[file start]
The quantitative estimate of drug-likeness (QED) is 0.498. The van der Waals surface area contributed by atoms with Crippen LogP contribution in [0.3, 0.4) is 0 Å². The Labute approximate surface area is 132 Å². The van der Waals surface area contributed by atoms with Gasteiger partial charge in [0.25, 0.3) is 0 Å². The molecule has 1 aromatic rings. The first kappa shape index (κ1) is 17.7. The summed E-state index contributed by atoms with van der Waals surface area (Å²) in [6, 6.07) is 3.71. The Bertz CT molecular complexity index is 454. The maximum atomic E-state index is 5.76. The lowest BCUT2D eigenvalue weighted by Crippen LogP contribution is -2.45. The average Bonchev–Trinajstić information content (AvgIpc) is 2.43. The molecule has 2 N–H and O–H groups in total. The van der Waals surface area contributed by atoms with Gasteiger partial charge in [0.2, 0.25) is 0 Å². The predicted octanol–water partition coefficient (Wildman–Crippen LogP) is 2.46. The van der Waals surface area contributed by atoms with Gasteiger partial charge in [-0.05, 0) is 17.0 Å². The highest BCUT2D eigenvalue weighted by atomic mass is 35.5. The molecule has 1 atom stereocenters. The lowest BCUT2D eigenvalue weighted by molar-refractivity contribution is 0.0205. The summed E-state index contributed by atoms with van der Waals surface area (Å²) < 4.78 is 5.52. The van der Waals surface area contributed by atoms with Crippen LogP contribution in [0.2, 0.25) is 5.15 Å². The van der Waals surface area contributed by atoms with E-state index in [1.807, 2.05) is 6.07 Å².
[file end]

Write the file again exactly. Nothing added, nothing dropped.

The quantitative estimate of drug-likeness (QED) is 0.498. The van der Waals surface area contributed by atoms with Crippen LogP contribution in [0.3, 0.4) is 0 Å². The Labute approximate surface area is 132 Å². The van der Waals surface area contributed by atoms with Gasteiger partial charge in [0.25, 0.3) is 0 Å². The molecule has 1 aromatic rings. The first kappa shape index (κ1) is 17.7. The summed E-state index contributed by atoms with van der Waals surface area (Å²) in [6, 6.07) is 3.71. The Bertz CT molecular complexity index is 454. The maximum atomic E-state index is 5.76. The lowest BCUT2D eigenvalue weighted by Crippen LogP contribution is -2.45. The average Bonchev–Trinajstić information content (AvgIpc) is 2.43. The molecule has 2 N–H and O–H groups in total. The van der Waals surface area contributed by atoms with Gasteiger partial charge in [0.2, 0.25) is 0 Å². The predicted octanol–water partition coefficient (Wildman–Crippen LogP) is 2.46. The van der Waals surface area contributed by atoms with Gasteiger partial charge in [-0.05, 0) is 17.0 Å². The highest BCUT2D eigenvalue weighted by atomic mass is 35.5. The molecule has 1 atom stereocenters. The lowest BCUT2D eigenvalue weighted by molar-refractivity contribution is 0.0205. The summed E-state index contributed by atoms with van der Waals surface area (Å²) < 4.78 is 5.52. The van der Waals surface area contributed by atoms with Crippen LogP contribution in [0.2, 0.25) is 5.15 Å². The van der Waals surface area contributed by atoms with E-state index in [1.807, 2.05) is 6.07 Å².